It’s fun to sit on a bench and make up stories and scenarios of the people passing by.
Quadrilateral di moda
The Milan shopping district also known as the Golden Quadrilateral or the Montenapoleone district. The boundaries of the Golden Quadrilateral are Via Montenapoleone, Via Manzoni, Via della Spiga, and Corso Venezia. Cross-streets are also included in Milan’s exclusive shopping district; Via Borgospesso, Via Santo Spirito, Via Gesù, Via Sant’Andrea, and Via Bagutta. It’s fun wandering around, but if you are worried about getting lost, visit the Milan shopping district with an expert shopping guide .
Both Italian and International designers have high-end boutiques in this area. You’ll find shops such as Hermes, Flavio Castellani, Nero Giardini, D & G, Giorgio Armani, Iceberg, Prada, Missoni, Valentino, Ralph Lauren, Miu miu, Krizia, Versace, Ermenegildo Zegna, Moschino, Trussardi and many, many more. You‘ll also find top-class restaurants and hotels such as Bice Restaurant, Four Seasons Hotel and Hotel Manzoni.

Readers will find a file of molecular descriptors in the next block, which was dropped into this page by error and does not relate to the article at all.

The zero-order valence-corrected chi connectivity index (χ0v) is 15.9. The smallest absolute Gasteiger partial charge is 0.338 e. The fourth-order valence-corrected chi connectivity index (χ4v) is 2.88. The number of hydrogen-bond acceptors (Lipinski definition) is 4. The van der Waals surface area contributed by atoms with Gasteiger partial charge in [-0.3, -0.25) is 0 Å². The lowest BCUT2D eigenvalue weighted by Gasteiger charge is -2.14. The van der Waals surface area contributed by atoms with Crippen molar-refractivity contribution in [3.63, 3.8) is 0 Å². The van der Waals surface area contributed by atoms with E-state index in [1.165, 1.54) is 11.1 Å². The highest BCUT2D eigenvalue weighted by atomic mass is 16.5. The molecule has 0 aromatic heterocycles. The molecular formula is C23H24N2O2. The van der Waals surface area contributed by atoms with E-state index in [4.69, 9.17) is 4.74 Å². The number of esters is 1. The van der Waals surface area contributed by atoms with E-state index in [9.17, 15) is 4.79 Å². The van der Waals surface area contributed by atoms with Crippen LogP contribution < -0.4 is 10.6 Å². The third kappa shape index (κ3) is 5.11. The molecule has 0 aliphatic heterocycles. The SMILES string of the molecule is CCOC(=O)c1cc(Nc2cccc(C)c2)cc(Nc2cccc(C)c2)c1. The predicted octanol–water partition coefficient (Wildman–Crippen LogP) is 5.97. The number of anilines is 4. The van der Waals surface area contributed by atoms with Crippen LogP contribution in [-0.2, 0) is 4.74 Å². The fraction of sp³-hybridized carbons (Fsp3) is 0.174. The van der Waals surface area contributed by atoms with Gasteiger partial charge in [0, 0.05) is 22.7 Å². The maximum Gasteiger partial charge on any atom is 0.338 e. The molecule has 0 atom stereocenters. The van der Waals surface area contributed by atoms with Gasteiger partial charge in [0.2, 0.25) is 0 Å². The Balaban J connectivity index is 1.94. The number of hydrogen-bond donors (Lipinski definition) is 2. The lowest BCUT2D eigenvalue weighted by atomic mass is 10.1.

Even if you have no intention of buying anything, it is a great area to walk around, window shop and soak in the elegance of the Italian fashion scene.
Sforza Castle Courtyard and Grounds
Castello Sforzesco dates back to the 14th century and in 1450 was named after Francesco Sforza, who transformed it into a ducal residence. To visit the Sforza castle museum you must pay a small entrance fee, but the grounds, and courtyard are free to roam around as you wish. Don’t miss the moat surrounding the castle and the outdoor exhibit of artifacts, columns and statues in the courtyard. The museum holds treasures such as Milanese artifacts, mediaeval weaponry, tapestries and beautiful artwork in the residential rooms. On the ceiling of the ducal room Sala delle Asse, you will find a fresco by Da Vinci. In a secluded room at the far end of the castle, you can have a moment of reflection with Michelangelo’s Pietà Rondanini, an unfinished marble sculpture, which is said to be the last piece he worked on before his death at age 89.